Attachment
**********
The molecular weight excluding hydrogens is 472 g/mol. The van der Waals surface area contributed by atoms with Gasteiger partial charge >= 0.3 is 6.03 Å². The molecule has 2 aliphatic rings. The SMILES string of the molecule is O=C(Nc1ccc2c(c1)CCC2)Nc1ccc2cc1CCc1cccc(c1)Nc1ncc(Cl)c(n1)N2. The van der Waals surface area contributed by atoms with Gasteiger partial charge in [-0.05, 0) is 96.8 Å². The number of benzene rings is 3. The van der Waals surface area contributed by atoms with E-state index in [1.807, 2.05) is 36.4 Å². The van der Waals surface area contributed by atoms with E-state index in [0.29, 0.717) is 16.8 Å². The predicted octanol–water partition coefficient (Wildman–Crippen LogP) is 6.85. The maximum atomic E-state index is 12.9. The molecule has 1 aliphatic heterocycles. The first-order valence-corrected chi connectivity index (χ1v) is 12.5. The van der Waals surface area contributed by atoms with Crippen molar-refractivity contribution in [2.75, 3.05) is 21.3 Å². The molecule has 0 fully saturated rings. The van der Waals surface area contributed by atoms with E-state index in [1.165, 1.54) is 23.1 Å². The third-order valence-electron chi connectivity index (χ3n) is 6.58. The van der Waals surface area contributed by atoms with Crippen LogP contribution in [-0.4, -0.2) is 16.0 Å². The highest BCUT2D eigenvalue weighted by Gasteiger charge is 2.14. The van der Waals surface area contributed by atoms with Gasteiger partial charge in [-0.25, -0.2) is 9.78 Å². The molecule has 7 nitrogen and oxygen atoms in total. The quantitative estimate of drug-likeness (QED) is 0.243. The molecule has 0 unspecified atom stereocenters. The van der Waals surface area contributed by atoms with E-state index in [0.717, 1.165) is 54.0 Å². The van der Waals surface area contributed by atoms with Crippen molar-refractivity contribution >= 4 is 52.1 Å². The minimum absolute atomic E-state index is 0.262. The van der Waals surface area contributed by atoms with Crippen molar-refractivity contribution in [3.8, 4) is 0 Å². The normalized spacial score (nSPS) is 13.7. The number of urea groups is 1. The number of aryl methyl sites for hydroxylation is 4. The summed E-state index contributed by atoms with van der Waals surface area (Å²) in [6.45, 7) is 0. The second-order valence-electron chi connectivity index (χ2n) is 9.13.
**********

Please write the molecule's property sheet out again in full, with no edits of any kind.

The molecular weight excluding hydrogens is 472 g/mol. The van der Waals surface area contributed by atoms with Gasteiger partial charge >= 0.3 is 6.03 Å². The molecule has 2 aliphatic rings. The SMILES string of the molecule is O=C(Nc1ccc2c(c1)CCC2)Nc1ccc2cc1CCc1cccc(c1)Nc1ncc(Cl)c(n1)N2. The van der Waals surface area contributed by atoms with Gasteiger partial charge in [-0.05, 0) is 96.8 Å². The number of benzene rings is 3. The van der Waals surface area contributed by atoms with E-state index in [1.807, 2.05) is 36.4 Å². The van der Waals surface area contributed by atoms with E-state index in [0.29, 0.717) is 16.8 Å². The predicted octanol–water partition coefficient (Wildman–Crippen LogP) is 6.85. The maximum atomic E-state index is 12.9. The molecule has 1 aliphatic heterocycles. The first-order valence-corrected chi connectivity index (χ1v) is 12.5. The van der Waals surface area contributed by atoms with Crippen molar-refractivity contribution in [2.75, 3.05) is 21.3 Å². The molecule has 0 fully saturated rings. The van der Waals surface area contributed by atoms with E-state index in [1.165, 1.54) is 23.1 Å². The third-order valence-electron chi connectivity index (χ3n) is 6.58. The van der Waals surface area contributed by atoms with Crippen LogP contribution in [-0.4, -0.2) is 16.0 Å². The highest BCUT2D eigenvalue weighted by Gasteiger charge is 2.14. The van der Waals surface area contributed by atoms with Gasteiger partial charge in [-0.25, -0.2) is 9.78 Å². The molecule has 7 nitrogen and oxygen atoms in total. The quantitative estimate of drug-likeness (QED) is 0.243. The molecule has 0 unspecified atom stereocenters. The van der Waals surface area contributed by atoms with E-state index in [0.717, 1.165) is 54.0 Å². The van der Waals surface area contributed by atoms with Crippen molar-refractivity contribution >= 4 is 52.1 Å². The minimum absolute atomic E-state index is 0.262. The van der Waals surface area contributed by atoms with Crippen molar-refractivity contribution in [3.8, 4) is 0 Å². The normalized spacial score (nSPS) is 13.7. The number of urea groups is 1. The number of aryl methyl sites for hydroxylation is 4. The summed E-state index contributed by atoms with van der Waals surface area (Å²) in [6.45, 7) is 0. The second-order valence-electron chi connectivity index (χ2n) is 9.13.